Jeremiah O. Norton, who made $1.2 million over 2010 and 2011 as a JPMorgan Chase & Co. (JPM) banker, is waiting for a U.S. Senate committee to vote on his nomination for a new job as a $155,500-a-year regulator.
The Senate Banking Committee votes tomorrow on his nomination to join the board of the Federal Deposit Insurance Corp. The committee’s approval would make Norton one of four would-be FDIC regulators awaiting confirmation by the complete Senate.
Norton is not alone is pursuing a path from Wall Street to relatively modest compensation in government. Before joining JPMorgan, Norton worked in the Treasury department for former Goldman Sachs chief executive Hank Paulson, who amassed more than $500 million at New York-based Goldman Sachs Group Inc. (GS) before becoming Treasury Secretary in the administration of President George W. Bush.
Some who move from Wall Street to government are drawn to the prestige of the work, said Clifford Rossi, a former managing director of Citigroup Inc. (C)’s consumer lending group and an executive-in-resident at the University of Maryland’s Robert H. Smith School of Business. “They can always go back to the private sector at some point, as we have seen, and pick up where they left off,” he said.
In U.S. Office of Government Ethics disclosures, Norton reported assets between $7.5 million and $31 million. Much of his reported wealth is in JAP Investment Group LP, the largest stockholder in Herndon, Virginia-based ePlus Inc., run by his father, Phillip G. Norton. Jeremiah Norton’s share amounts to $14.8 million in market value of the online supply-chain management firm, according to data compiled by Bloomberg.
He also owns at least $1.1 million in undeveloped Virginia property near Washington, according to the disclosures.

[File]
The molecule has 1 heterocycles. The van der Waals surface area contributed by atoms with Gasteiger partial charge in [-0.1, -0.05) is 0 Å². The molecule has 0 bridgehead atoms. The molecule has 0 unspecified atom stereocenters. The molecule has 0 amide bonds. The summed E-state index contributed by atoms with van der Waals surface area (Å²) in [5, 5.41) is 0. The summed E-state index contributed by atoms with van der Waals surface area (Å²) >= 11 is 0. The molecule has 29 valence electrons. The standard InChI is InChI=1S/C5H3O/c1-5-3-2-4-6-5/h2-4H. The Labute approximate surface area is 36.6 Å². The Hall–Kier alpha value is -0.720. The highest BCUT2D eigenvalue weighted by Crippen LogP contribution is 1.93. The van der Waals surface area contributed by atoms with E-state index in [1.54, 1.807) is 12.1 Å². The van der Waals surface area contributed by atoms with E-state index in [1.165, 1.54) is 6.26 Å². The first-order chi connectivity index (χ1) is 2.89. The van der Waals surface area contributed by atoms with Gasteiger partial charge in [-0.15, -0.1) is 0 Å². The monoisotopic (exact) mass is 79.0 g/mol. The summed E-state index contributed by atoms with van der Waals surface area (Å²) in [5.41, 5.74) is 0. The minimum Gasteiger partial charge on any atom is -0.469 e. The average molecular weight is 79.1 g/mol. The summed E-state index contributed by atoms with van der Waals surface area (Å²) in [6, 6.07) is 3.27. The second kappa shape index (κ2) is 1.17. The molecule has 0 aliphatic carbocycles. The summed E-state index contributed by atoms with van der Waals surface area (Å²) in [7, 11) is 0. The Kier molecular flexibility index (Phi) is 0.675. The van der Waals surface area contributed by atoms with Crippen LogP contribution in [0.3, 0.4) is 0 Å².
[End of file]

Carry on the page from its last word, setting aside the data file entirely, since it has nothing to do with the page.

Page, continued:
Also awaiting confirmation to FDIC posts are its acting chairman Martin J. Gruenberg, and Thomas Hoenig, who has been nominated for vice chairman. Confirmations have been delayed by Republican senators frustrated by President Barack Obama’s Jan. 4 recess appointment of Richard Cordray as director of the Consumer Financial Protection Bureau.
“Ever since the Cordray episode, the Republicans are kind of smarting from those recess appointments,” said Rossi. Obama also made recess appointments to the National Labor Relations Board. The FDIC confirmations, he said, would be “tricky.” Republican Norton is “kind of an olive branch to get those other three,” he added.
Gruenberg, Obama’s pick to head the independent regulator, reported between $18,000 and $95,000 in assets on his disclosure form, which puts asset values into wide ranges. The other Democrat, Thomas J. Curry, is a current FDIC director and Obama’s nominee to be Comptroller of the Currency, a job that means he’d retain an FDIC board post. He also filed a brief disclosure, detailing between $82,000 and $230,000 in assets.
Norton, who declined to comment on his disclosures or confirmation process, was a former aide to a Republican congressman, Edward Royce of California, whose re-election campaigns he contributed $5,000 to last year. He also gave $2,500 to Republican Senate candidate George Allen of Virginia, according to contribution disclosures.
Norton served as a deputy assistant Treasury secretary during the 2008 financial crisis, an experience that will be invaluable “in terms of how to assess the rules and the procedures that need to be in place,” said Senator Dan Coats, an Indiana Republican, at Norton’s confirmation hearing last week.
When asked by senators how he would work with others at the FDIC, Norton said it would be “important given the number of rules that the FDIC and the other agencies must propose and finalize to have a good working relationship and get our work done expeditiously.”
Hoenig, who was president of the Federal Reserve Bank of Kansas City for 20 years, told lawmakers in November that big banks shouldn’t get bailouts. In preparation to take the No. 2 spot at the FDIC -- an agency given resolution authority for failing firms under the Dodd-Frank Act -- he disclosed between $2.5 million and $11 million in assets, including his Fed pension and a life insurance policy. He earned about $385,000 a year to run the Kansas City Fed and expects $264,000 a year in pension benefits, the disclosures said.
Cordray, a former Ohio attorney general, became an automatic member of the five-person FDIC board when he took over the CFPB.